Bladder Dysfunction Medication
- Author: Gregory T Carter, MD, MS; Chief Editor: Consuelo T Lorenzo, MD more...
Medications used in the management of bladder dysfunction include cholinergic agonists, alpha-adrenergic blocking agents, anticholinergic agents, tricyclic antidepressants (TCAs), and sympathomimetic agents.
Cholinergic agents stimulate cholinergic receptors in the smooth muscle of the urinary bladder and gastrointestinal (GI) tract, resulting in increased peristalsis that treats urinary retention resulting from a neurogenic bladder.
Bethanechol hydrochloride is used for selective stimulation of the bladder to produce contraction and thereby initiate micturition and empty the bladder. It is most useful in patients who have bladder hypocontractility, provided that they have functional and coordinated sphincters. It is rarely used, because of the difficulty of timing the effect and because of GI stimulation.
BPH, Alpha Blockers
Alpha-adrenergic blockers are used to decrease bladder overactivity.
Prazosin improves urine flow rates by relaxing smooth muscle. This relaxation is produced by blocking alpha1 adrenoceptors in the bladder neck and prostate. When increasing dosages, give the first dose of each increment at bedtime to reduce syncopal episodes. Although dosages higher than 20 mg/day usually do not increase efficacy, some patients may benefit from dosages as high as 40 mg/day.
Phenoxybenzamine decreases bladder contractions through long-lasting noncompetitive alpha-adrenergic blockade of the postganglionic synapses at the smooth muscle and exocrine glands.
Anticholinergic drugs inhibit the binding of acetylcholine to the cholinergic receptor, thereby suppressing involuntary bladder contraction of any etiology. In addition, they increase the volume of the first involuntary bladder contraction, decrease the amplitude of the involuntary bladder contraction, and may increase bladder capacity.
Propantheline is used for its anticholinergic effect and is given to control symptoms of urinary incontinence secondary to uninhibited bladder contractions related to upper motor neuron lesions.
Oxybutynin is a commonly used drug in patients with bladder disorders and is known for its anticholinergic-antispasmodic effects. It has a smooth muscle–relaxing effect distal to the cholinergic receptor site. It is also available in a long-acting form for once-daily dosing.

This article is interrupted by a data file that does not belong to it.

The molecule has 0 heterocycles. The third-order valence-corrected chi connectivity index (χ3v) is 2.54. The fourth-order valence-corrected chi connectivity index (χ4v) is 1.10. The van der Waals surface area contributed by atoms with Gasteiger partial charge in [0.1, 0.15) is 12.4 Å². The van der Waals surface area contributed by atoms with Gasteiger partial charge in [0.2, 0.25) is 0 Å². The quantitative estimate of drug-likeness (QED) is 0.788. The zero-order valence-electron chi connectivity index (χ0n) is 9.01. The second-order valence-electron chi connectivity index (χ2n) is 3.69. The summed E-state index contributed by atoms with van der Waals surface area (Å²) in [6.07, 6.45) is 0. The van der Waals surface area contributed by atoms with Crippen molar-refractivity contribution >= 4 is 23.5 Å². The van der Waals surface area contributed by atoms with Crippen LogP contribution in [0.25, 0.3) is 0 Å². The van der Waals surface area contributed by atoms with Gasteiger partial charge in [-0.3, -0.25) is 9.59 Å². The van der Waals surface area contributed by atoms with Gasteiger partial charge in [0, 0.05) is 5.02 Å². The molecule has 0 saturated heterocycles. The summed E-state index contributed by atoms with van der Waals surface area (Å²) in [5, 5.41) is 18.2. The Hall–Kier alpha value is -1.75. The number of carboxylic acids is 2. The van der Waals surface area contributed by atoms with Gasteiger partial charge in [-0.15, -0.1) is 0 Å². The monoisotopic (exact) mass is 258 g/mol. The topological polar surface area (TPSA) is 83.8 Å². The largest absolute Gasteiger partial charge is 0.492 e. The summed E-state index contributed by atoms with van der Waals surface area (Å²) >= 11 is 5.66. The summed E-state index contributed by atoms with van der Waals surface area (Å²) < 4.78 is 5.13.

Tolterodine tartrate is a competitive muscarinic receptor antagonist for overactive bladder; however, it differs from other anticholinergic types in that it has selectivity for the urinary bladder over the salivary glands. It exhibits a high specificity for muscarinic receptors and has minimal activity or affinity for other neurotransmitter receptors and other potential targets (eg, calcium channels).
Trospium is a quaternary ammonium compound that elicits antispasmodic and antimuscarinic effects. It antagonizes the acetylcholine effect on muscarinic receptors. Its parasympathetic effect reduces smooth muscle tone in the bladder. Trospium is indicated for overactive bladder with symptoms of urinary incontinence, urgency, and frequency.
Solifenacin succinate elicits competitive muscarinic receptor antagonism, which results in an anticholinergic effect and inhibition of bladder smooth muscle contraction. It is indicated for overactive bladder with symptoms of urgency, frequency, and urge incontinence.
Darifenacin is an extended-release product that elicits competitive muscarinic receptor antagonism and reduces bladder smooth muscle contractions. It has high affinity for the M3 receptors involved in bladder and GI smooth muscle contraction, saliva production, and iris sphincter function. Darifenacin is indicated for overactive bladder with symptoms of urge incontinence, urgency, and frequency. It should be swallowed whole; it should not be chewed, divided, or crushed.
Fesoterodine is a competitive muscarinic receptor antagonist. Its antagonistic effect results in decreased bladder smooth muscle contractions. Fesoterodine is indicated for symptoms of overactive bladder (eg, urinary urge incontinence, urgency, and frequency). It is available as 4- or 8-mg extended-release tablet.
TCAs have central and peripheral anticholinergic effects, as well as sedative effects, and block the active reuptake of norepinephrine and serotonin. The exact mechanisms by which these drugs act in the treatment of incontinence, however, are not fully understood. The Agency for Health Care Policy and Research (AHCPR) guidelines caution that TCAs should be reserved for use in carefully evaluated patients.
Imipramine facilitates urine storage by decreasing bladder contractility and increasing outlet resistance. It inhibits reuptake of norepinephrine or serotonin at the presynaptic neuron.
Alpha/Beta Adrenergic Agonists
Sympathomimetic drugs increase urethral pressure.
The use of ephedrine in neurogenic bladder is based on its ability to increase urethral pressure, which would help patients with mild-to-moderate stress incontinence by directly stimulating alpha- and beta-adrenergic receptors.
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